John Wycliffe: A Gallery of Wycliffe's Defenders, Friends and Foes
(c.1353–c.1428) A close companion to Wycliffe, Purvey was his personal secretary, fellow lodger in the rectory, curate at Lutterworth, assistant in his literary labors, and Wycliffe’s constant attendant till the end. Wycliffe, a prolific writer, undoubtedly dictated much of his work to Purvey. He knew the mind of the master. Thus, after Wycliffe’s death, Purvey did much to interpret and popularize Wycliffe’s writings and doctrines. Purvey is considered a major contributor to the translation of the Bible into English, especially the revision which generally bears his name, a revision of the Wycliffe Bible completed in 1388. Purvey was also a preacher, whose sermons disturbed church leaders. In 1390, he was imprisoned. While there, he wrote a commentary on the Apocalypse based on lectures primarily delivered by Wycliffe. In 1401, three days after the first Wycliffe martyr was burned at the stake, Purvey recanted. He was released and given a vicarage. But his conscience soon forced him to resign from receiving such revenue from the church and he disappeared. In 1421 he was again imprisoned for preaching. Nothing more was heard of him.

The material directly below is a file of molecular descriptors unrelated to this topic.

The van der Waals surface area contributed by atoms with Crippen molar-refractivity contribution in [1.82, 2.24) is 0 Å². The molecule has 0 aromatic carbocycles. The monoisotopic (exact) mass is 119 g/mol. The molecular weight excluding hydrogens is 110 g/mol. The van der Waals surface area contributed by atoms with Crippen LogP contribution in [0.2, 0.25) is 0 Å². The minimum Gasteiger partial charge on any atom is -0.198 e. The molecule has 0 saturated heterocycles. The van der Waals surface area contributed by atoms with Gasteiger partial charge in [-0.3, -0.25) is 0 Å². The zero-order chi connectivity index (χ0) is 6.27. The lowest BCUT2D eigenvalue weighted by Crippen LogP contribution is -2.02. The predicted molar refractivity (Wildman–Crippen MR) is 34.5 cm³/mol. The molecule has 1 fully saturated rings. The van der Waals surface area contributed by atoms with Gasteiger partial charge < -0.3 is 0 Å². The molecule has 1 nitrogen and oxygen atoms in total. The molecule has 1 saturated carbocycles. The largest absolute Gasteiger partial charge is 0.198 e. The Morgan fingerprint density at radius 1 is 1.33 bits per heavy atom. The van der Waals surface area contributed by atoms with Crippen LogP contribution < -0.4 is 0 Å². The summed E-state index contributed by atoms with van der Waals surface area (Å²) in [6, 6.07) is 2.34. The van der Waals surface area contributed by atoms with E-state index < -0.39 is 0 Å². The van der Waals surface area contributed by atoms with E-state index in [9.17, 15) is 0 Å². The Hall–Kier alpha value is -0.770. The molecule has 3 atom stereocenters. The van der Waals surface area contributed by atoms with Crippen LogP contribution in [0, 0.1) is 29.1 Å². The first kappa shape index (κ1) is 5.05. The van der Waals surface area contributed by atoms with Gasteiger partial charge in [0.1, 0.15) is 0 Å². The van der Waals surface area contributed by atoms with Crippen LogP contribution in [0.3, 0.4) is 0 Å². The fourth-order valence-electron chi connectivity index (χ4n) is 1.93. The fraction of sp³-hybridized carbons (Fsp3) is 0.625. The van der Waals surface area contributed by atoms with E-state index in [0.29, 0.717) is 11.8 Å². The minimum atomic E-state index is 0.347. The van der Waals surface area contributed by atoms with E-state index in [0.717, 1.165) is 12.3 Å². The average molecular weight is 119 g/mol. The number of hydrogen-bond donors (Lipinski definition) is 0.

John of Gaunt
(1340–1399) This English prince was Wycliffe’s patron and protector, and England’s most powerful political figure in the late 14th Century. Gaunt, better known in his day as the Duke of Lancaster, was virtually the ruler of England during the last years of the 50-year reign of his then senile father, King Edward III, and during the first years of the reign of his adolescent nephew, Richard II. Gaunt was very wealthy, a wise diplomat, a bold but not always able soldier, the epitome of chivalry, hard on his enemies, always faithful to what he thought was best for England, ...